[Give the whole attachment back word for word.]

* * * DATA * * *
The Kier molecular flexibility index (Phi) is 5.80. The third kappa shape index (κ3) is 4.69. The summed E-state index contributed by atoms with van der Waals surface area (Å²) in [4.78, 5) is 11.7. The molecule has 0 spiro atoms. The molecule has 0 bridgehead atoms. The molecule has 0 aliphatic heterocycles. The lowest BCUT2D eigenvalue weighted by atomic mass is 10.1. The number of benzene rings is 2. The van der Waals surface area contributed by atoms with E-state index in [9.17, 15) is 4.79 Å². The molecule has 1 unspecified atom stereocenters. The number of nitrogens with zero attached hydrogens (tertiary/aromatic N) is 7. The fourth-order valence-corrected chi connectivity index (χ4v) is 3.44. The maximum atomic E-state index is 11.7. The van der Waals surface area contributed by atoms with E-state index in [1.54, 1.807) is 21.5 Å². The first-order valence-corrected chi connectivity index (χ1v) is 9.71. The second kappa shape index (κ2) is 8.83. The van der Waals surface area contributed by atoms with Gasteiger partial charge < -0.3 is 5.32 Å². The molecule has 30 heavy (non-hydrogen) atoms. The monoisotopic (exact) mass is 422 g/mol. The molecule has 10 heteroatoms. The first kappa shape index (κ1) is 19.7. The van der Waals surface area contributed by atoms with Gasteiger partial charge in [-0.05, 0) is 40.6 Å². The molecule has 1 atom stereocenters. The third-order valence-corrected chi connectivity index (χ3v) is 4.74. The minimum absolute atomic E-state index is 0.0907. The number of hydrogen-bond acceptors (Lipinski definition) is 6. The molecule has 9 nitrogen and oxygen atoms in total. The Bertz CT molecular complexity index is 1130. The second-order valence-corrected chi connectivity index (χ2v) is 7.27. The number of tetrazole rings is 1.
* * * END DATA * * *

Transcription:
The Kier molecular flexibility index (Phi) is 5.80. The third kappa shape index (κ3) is 4.69. The summed E-state index contributed by atoms with van der Waals surface area (Å²) in [4.78, 5) is 11.7. The molecule has 0 spiro atoms. The molecule has 0 bridgehead atoms. The molecule has 0 aliphatic heterocycles. The lowest BCUT2D eigenvalue weighted by atomic mass is 10.1. The number of benzene rings is 2. The van der Waals surface area contributed by atoms with E-state index in [9.17, 15) is 4.79 Å². The molecule has 1 unspecified atom stereocenters. The number of nitrogens with zero attached hydrogens (tertiary/aromatic N) is 7. The fourth-order valence-corrected chi connectivity index (χ4v) is 3.44. The maximum atomic E-state index is 11.7. The van der Waals surface area contributed by atoms with E-state index in [1.54, 1.807) is 21.5 Å². The first-order valence-corrected chi connectivity index (χ1v) is 9.71. The second kappa shape index (κ2) is 8.83. The van der Waals surface area contributed by atoms with Gasteiger partial charge < -0.3 is 5.32 Å². The molecule has 30 heavy (non-hydrogen) atoms. The monoisotopic (exact) mass is 422 g/mol. The molecule has 10 heteroatoms. The first kappa shape index (κ1) is 19.7. The van der Waals surface area contributed by atoms with Gasteiger partial charge in [-0.05, 0) is 40.6 Å². The molecule has 1 atom stereocenters. The third-order valence-corrected chi connectivity index (χ3v) is 4.74. The minimum absolute atomic E-state index is 0.0907. The number of hydrogen-bond acceptors (Lipinski definition) is 6. The molecule has 9 nitrogen and oxygen atoms in total. The Bertz CT molecular complexity index is 1130. The second-order valence-corrected chi connectivity index (χ2v) is 7.27. The number of tetrazole rings is 1.